Tarrant Area Food Bank
2600 Cullen St.
Fort Worth 76107
Five hundred thousand people living in the Fort Worth area do not always have enough food to eat. Many of them, off and on, have nothing to eat.
But Tarrant Area Food Bank has a vision of communities where no one has to go hungry.
To help achieve that vision, last year the food bank “rescued” 35 million pounds of food and distributed it to hungry people in Tarrant and 12 nearby counties – Bosque, Cooke, Denton, Erath, Hamilton, Hill, Hood, Johnson, Palo Pinto, Parker, Somervell and Wise counties.
“Feeding the hungry is an ethical imperative,” said Bo Soderbergh, executive director of the food bank. “We believe that access to healthy food is a basic human right, not a privilege. All people deserve regular, nutritious meals.”
And the emphasis today is on “nutritious.”
Two decades ago, the food bank collected and distributed mostly non-perishable food without much attention to nutritional value, Soderbergh said during a recent visit to the food bank.
“We saw hunger more as a lack of calories than a lack of proper nutrition. … We took whatever we were offered and distributed it to whoever needed it. … Today the emphasis is on healthy diets with the focus on produce, especially fresh fruits and vegetables.
“Twenty-five to thirty percent of the food we distribute now is high-quality produce,” he said.
That involves programs such as Mobile Food Pantries, Pantry Express, Senior Share and Meals for Minds. Such programs help assure that produce gets to where it’s needed while it is fresh, said Andrea Helms, director of communications for the food bank.
Refrigerated 18-wheel trucks carry fresh and frozen food to eight locations in Arlington, Fort Worth, Hurst and White Settlement for Mobile Pantries, which look something like well-stocked farmers’ markets.
They are set up once a month on the parking lots of partner agencies and feature seasonal produce. People are encouraged to shop at no cost for the fruits and vegetables they like best, Helms explained.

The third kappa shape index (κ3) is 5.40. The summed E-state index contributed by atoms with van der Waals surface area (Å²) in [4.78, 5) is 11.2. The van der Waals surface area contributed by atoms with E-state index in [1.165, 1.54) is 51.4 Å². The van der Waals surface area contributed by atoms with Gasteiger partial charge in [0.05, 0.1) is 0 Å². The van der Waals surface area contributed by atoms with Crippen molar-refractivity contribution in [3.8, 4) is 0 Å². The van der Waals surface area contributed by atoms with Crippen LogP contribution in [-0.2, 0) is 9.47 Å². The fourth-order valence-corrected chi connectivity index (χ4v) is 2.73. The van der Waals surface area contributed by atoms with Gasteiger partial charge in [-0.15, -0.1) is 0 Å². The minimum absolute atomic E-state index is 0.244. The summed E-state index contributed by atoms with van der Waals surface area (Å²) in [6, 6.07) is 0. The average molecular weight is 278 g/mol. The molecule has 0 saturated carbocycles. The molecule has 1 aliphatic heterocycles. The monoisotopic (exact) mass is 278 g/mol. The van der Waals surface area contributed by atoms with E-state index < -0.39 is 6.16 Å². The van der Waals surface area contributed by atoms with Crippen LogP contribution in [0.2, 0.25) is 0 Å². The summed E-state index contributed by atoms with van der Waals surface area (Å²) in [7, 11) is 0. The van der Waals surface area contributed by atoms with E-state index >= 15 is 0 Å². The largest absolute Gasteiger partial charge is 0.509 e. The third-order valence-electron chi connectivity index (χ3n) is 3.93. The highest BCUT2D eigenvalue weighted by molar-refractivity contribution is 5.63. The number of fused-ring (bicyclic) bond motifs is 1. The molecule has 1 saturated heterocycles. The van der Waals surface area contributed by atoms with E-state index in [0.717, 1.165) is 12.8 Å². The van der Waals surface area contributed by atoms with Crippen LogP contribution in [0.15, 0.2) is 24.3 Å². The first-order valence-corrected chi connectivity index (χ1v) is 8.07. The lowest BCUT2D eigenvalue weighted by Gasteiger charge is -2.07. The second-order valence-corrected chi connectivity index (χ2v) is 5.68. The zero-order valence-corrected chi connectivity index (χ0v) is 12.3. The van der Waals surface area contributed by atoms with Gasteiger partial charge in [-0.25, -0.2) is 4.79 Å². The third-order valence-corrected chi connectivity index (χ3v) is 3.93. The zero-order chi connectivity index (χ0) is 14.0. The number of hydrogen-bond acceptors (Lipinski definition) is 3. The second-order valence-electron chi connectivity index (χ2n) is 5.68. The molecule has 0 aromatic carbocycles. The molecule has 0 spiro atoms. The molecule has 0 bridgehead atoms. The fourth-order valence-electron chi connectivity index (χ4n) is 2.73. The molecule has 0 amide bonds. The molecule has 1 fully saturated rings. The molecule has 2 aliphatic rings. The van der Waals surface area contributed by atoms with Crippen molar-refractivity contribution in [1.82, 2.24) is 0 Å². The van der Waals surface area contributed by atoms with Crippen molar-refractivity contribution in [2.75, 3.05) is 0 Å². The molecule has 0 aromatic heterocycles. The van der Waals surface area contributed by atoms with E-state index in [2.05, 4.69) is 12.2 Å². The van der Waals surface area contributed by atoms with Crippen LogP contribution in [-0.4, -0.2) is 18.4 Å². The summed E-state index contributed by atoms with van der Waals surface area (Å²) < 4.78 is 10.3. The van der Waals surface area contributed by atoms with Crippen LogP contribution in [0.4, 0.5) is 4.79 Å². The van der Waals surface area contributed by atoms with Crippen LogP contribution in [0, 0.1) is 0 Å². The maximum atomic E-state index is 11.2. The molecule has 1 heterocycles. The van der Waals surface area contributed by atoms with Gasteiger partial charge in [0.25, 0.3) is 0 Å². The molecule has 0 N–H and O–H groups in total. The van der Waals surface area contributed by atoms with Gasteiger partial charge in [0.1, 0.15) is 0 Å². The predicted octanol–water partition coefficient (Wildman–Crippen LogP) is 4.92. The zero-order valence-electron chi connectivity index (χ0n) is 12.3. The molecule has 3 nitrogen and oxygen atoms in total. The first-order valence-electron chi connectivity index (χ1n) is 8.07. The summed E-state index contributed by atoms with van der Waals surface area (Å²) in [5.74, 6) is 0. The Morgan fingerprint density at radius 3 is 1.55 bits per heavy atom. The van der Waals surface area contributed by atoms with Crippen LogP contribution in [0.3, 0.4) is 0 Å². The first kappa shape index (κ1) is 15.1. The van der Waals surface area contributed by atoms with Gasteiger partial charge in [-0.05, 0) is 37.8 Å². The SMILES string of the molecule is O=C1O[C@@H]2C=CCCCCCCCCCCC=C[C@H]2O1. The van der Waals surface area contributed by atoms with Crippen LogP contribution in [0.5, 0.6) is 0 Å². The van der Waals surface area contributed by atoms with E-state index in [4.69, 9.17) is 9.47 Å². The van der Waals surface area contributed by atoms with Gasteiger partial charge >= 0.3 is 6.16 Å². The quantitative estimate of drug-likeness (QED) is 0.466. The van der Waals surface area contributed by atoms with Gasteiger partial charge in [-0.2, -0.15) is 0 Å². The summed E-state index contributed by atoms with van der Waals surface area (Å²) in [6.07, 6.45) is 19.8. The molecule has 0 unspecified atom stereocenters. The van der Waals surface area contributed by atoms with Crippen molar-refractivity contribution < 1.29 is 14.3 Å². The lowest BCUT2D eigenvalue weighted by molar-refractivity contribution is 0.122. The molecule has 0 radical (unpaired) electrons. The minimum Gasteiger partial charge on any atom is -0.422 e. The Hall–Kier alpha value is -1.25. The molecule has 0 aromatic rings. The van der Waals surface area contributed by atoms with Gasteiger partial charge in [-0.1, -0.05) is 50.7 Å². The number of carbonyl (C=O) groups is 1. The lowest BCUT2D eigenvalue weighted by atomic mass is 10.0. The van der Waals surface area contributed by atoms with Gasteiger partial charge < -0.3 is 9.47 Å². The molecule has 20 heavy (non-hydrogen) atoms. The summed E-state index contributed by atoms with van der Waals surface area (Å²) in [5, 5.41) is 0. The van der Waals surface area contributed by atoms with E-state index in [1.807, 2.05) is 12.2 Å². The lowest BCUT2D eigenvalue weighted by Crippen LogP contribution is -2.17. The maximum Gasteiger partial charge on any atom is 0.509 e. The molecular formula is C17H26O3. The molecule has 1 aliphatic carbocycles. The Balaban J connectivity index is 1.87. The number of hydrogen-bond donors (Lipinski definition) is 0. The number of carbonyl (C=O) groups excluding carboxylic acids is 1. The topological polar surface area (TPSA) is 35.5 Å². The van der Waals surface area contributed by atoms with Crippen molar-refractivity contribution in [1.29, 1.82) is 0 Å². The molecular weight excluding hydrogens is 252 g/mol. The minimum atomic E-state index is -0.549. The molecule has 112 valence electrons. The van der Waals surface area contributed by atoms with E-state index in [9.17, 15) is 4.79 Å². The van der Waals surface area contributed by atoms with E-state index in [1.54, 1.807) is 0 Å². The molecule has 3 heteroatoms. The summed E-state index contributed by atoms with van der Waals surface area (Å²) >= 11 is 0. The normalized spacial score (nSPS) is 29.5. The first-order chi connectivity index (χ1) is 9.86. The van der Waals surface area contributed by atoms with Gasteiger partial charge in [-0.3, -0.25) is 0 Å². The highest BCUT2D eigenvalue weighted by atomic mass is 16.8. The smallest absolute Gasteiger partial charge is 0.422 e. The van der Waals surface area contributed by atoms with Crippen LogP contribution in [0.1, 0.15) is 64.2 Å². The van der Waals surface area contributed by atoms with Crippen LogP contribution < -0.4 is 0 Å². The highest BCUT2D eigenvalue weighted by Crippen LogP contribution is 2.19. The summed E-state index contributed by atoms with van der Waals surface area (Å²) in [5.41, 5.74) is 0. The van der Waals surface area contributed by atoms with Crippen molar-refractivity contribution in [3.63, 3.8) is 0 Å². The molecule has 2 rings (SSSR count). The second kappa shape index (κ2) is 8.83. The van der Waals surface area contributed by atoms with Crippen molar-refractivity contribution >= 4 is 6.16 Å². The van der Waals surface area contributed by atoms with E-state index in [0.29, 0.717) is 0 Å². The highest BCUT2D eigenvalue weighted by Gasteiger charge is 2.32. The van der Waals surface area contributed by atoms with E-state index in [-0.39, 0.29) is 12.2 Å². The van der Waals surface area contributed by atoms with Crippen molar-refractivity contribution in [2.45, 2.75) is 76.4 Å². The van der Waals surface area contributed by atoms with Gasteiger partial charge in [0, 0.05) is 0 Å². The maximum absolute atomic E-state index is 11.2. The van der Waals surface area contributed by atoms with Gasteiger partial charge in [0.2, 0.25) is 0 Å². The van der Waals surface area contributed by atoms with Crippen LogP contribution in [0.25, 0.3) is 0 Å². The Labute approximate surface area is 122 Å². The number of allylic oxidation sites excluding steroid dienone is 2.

Pantry Express expands the same outreach concept to markets set up in parking lots in various parts of Tarrant, Bosque, Hamilton, Hill, Hood, Johnson and Wise counties.
Senior Share provides seniors at risk of hunger with nutritious food they can prepare at home along with nutrition and health education. Senior Share operates at Como, Diamond Hill and Fellowship Corner Senior Centers.
Meals for Minds is a pantry distribution program set up at M.H. Moore Elementary School in Fort Worth the third Wednesday of each month during the school year. Every student is eligible to participate in the program, which provides a minimum of 22 pounds of food each month. At least 25 percent of the food is fresh produce.
TAFB’s Community Garden program teaches effective gardening to volunteers who help plant and harvest fruits and vegetables, pull weeds, learn new gardening skills and help distribute garden produce to neighbors in need.
TAFB’s Food for Kids programs, including Backpacks for Kids, Summerpacks for Kids and Kids’ Cafes, provide after-school and summer meals, snacks in school as needed during the day, and non-perishable, ready-to-eat food for children at risk for hunger on weekends year round.
TAFB’s special Community Kitchen program, an intensive 14-week “boot camp,” offers free job training in the culinary arts to individuals seeking work in the food services industry. The program trains 10 to 12 people at a time and graduates find jobs at hospitals, corporate employee cafeterias, restaurants, hotels, food manufacturing companies and other places food is prepared and served.
The Tarrant Area Food Bank was organized in 1982 to collect donated food from food industries – growers, processors, manufacturers, wholesale distributers, grocery stores and food drives – and get it to people who are hungry.
The food bank today empowers communities in this 13-county area to eliminate hunger by distributing high-quality, nutritious food through a network of more than 300 partner agencies that provide emergency groceries, meals and snacks to people in need, Soderbergh said.
Each year, volunteers provide 85,000 hours of service, primarily to inspect, sort, clean and repack the donated food.